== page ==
The feast of the Archangel Michael brings to table a certain wrinkle in the spiritual life that we don’t frequently acknowledge, or truly address as real. Recognizing the place evil has in the lives of many people due to the lure of sin and division, and noting that the true desire of man’s heart is really for God, Saint John Paul II in his ministry as a priest asked the faithful pray to Saint Michael the Archangel for divine assistance in the long and difficult work of spiritual warfare. He wanted us to make room in our devotional life for the intention when he said,
May prayer strengthen us for the spiritual battle we are told about in the Letter to the Ephesians, “Draw strength from the Lord and from his mighty power” (Eph 6 10). The Book of Revelation refers to this same battle recalling before our eyes the image of St. Michael the Archangel (Rev. 12:7). Pope Leo XIII certainly had a very vivid recollection of this scene when, at the end of the last century, he introduced a special prayer to St Michael throughout the Church.”
“St Michael the Archangel defend us in battle, be our safeguard against the wickedness and snares of the devil.” Although today this prayer is no longer recited at the end of Mass, I ask everyone not to forget it, and to recite it to obtain help in the battle against the forces of darkness and against the spirit of this world. (Pope John Paul II, Regina Caeli, 24 April 1994)”
Michael, whose name means “who is like unto God” (Quis ut Deus?), does indeed protect us.
Will you take up the challenge and call to holiness of John Paul?
Popes Francis and Benedict at opening this morning at the blessing of a statue of Saint Michael the Archangel, near the Vatican Governorate. Pope Francis said,
“In the Vatican Gardens there are several works of art. But this, which has now been added, takes on particular importance, in its location as well as the meaning it expresses. In fact it is not just celebratory work but an invitation to reflection and prayer, that fits well into the Year of Faith. Michael – which means “Who is like God” – is the champion of the primacy of God, of His transcendence and power. Michael struggles to restore divine justice and defends the People of God from his enemies, above all by the enemy par excellence, the devil. And St. Michael wins because in him, there is He God who acts. This sculpture reminds us then that evil is overcome, the accuser is unmasked, his head crushed, because salvation was accomplished once and for all in the blood of Christ. Though the devil always tries to disfigure the face of the Archangel and that of humanity, God is stronger, it is His victory and His salvation that is offered to all men. We are not alone on the journey or in the trials of life, we are accompanied and supported by the Angels of God, who offer, so to speak, their wings to help us overcome so many dangers, in order to fly high compared to those realities that can weigh down our lives or drag us down. In consecrating Vatican City State to St. Michael the Archangel, I ask him to defend us from the evil one and banish him.”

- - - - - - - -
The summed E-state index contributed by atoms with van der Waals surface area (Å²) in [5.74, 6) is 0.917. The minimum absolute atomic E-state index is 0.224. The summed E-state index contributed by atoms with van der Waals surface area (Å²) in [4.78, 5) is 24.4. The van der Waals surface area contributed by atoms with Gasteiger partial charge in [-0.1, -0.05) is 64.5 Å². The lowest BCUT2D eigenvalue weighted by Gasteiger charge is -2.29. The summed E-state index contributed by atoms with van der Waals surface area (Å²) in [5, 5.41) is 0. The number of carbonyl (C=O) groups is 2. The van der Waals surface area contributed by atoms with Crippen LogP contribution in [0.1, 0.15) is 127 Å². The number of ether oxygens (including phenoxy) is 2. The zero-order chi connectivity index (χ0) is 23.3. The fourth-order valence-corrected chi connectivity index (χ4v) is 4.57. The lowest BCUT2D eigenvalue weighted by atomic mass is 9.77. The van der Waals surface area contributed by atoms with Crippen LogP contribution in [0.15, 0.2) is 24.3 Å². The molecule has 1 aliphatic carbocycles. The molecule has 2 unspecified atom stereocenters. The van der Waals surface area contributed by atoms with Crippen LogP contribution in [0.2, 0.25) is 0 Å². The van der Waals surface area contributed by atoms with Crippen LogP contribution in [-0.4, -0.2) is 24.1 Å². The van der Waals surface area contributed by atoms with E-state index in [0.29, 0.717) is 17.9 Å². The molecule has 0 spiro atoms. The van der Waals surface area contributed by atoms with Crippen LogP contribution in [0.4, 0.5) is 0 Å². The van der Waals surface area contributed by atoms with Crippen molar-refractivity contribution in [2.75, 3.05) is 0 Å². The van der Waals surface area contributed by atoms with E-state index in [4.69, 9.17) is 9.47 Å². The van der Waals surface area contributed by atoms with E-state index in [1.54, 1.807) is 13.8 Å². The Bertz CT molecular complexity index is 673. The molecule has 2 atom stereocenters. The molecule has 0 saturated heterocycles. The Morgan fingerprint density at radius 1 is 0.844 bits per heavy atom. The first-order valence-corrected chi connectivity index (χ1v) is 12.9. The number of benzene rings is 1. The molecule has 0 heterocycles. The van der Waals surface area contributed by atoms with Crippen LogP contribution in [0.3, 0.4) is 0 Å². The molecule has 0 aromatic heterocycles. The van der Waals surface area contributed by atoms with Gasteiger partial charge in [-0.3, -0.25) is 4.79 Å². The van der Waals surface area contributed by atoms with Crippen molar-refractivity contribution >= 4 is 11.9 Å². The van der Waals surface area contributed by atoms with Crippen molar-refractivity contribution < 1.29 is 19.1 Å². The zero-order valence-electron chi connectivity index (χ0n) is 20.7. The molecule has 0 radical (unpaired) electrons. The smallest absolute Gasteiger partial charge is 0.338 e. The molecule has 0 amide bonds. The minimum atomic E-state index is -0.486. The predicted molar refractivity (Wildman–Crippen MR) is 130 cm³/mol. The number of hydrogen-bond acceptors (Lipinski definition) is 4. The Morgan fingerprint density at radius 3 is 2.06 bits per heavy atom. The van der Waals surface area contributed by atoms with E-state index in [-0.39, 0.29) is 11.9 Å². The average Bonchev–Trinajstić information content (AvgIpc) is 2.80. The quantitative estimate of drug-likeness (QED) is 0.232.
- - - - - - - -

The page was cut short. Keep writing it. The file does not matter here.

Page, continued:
The Catholic Information Service at the Knights of Columbus publishes a number of booklets on matters pertaining to the Catholic faith. Each of the 60+ booklets gives a very good introduction to what we believe but the booklets are neither the first word nor the last on the subjects they treat. One such booklet is All About Angels, and the following is an excerpt:
More often, however, angels appear in a multitude (cf. Daniel 7:10). When they do, the Old Testament writers employ military metaphors to describe their collective presence. Metaphors such as “host” or “army of the Lord” and “encampment of God” all suggest that angels could be found in large numbers, arranged in an orderly fashion. In rare displays of cordial greetings between men and angels, we are told the proper names of three angels: Michael (Daniel 10:13), which means “Who is Like God?”; Gabriel (Daniel 8:16), which means “Power of God”; and Raphael (Tobit 7:8), which means “God has healed.” These named beings were later identified by Catholic tradition as “archangels.” Although these personal names tell us something about the nature of God, they should not be considered solely as metaphors for God’s attributes. An archangel’s name, like our own, reveals the identity of a unique, personal being.